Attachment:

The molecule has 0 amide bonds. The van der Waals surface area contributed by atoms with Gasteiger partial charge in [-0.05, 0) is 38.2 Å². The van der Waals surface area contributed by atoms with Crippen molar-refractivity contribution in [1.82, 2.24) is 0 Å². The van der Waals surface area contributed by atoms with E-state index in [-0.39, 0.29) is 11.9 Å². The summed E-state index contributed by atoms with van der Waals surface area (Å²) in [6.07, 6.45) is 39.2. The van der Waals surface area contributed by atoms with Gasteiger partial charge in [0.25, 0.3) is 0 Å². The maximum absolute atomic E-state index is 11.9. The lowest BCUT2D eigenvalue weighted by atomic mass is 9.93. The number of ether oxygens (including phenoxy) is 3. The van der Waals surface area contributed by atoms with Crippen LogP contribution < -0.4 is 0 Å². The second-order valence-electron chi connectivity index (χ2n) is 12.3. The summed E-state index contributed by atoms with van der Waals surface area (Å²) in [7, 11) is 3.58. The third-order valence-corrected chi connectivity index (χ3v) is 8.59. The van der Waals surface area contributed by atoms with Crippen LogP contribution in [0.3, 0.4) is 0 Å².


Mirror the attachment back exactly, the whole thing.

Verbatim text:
The molecule has 0 amide bonds. The van der Waals surface area contributed by atoms with Gasteiger partial charge in [-0.05, 0) is 38.2 Å². The van der Waals surface area contributed by atoms with Crippen molar-refractivity contribution in [1.82, 2.24) is 0 Å². The van der Waals surface area contributed by atoms with E-state index in [-0.39, 0.29) is 11.9 Å². The summed E-state index contributed by atoms with van der Waals surface area (Å²) in [6.07, 6.45) is 39.2. The van der Waals surface area contributed by atoms with Gasteiger partial charge in [0.25, 0.3) is 0 Å². The maximum absolute atomic E-state index is 11.9. The lowest BCUT2D eigenvalue weighted by atomic mass is 9.93. The number of ether oxygens (including phenoxy) is 3. The van der Waals surface area contributed by atoms with Crippen LogP contribution < -0.4 is 0 Å². The second-order valence-electron chi connectivity index (χ2n) is 12.3. The summed E-state index contributed by atoms with van der Waals surface area (Å²) in [7, 11) is 3.58. The third-order valence-corrected chi connectivity index (χ3v) is 8.59. The van der Waals surface area contributed by atoms with Crippen LogP contribution in [0.3, 0.4) is 0 Å².